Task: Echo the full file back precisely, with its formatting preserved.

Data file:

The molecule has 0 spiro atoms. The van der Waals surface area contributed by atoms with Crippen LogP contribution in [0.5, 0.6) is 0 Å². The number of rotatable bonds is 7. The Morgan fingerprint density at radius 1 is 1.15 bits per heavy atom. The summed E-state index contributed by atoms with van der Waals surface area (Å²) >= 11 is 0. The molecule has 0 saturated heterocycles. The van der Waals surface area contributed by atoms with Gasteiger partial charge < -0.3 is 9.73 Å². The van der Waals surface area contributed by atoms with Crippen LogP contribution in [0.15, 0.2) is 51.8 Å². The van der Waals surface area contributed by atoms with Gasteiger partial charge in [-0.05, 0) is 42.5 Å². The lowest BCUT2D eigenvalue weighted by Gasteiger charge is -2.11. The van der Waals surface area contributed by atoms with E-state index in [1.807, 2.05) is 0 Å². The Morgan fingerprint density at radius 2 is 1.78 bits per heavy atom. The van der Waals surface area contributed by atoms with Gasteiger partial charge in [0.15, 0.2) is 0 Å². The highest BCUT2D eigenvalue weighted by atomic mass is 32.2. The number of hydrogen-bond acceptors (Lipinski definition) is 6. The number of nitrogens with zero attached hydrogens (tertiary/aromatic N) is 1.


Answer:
The molecule has 0 spiro atoms. The van der Waals surface area contributed by atoms with Crippen LogP contribution in [0.5, 0.6) is 0 Å². The number of rotatable bonds is 7. The Morgan fingerprint density at radius 1 is 1.15 bits per heavy atom. The summed E-state index contributed by atoms with van der Waals surface area (Å²) >= 11 is 0. The molecule has 0 saturated heterocycles. The van der Waals surface area contributed by atoms with Gasteiger partial charge < -0.3 is 9.73 Å². The van der Waals surface area contributed by atoms with Crippen LogP contribution in [0.15, 0.2) is 51.8 Å². The van der Waals surface area contributed by atoms with Gasteiger partial charge in [-0.05, 0) is 42.5 Å². The lowest BCUT2D eigenvalue weighted by Gasteiger charge is -2.11. The van der Waals surface area contributed by atoms with E-state index in [1.807, 2.05) is 0 Å². The Morgan fingerprint density at radius 2 is 1.78 bits per heavy atom. The van der Waals surface area contributed by atoms with Gasteiger partial charge in [0.15, 0.2) is 0 Å². The highest BCUT2D eigenvalue weighted by atomic mass is 32.2. The number of hydrogen-bond acceptors (Lipinski definition) is 6. The number of nitrogens with zero attached hydrogens (tertiary/aromatic N) is 1.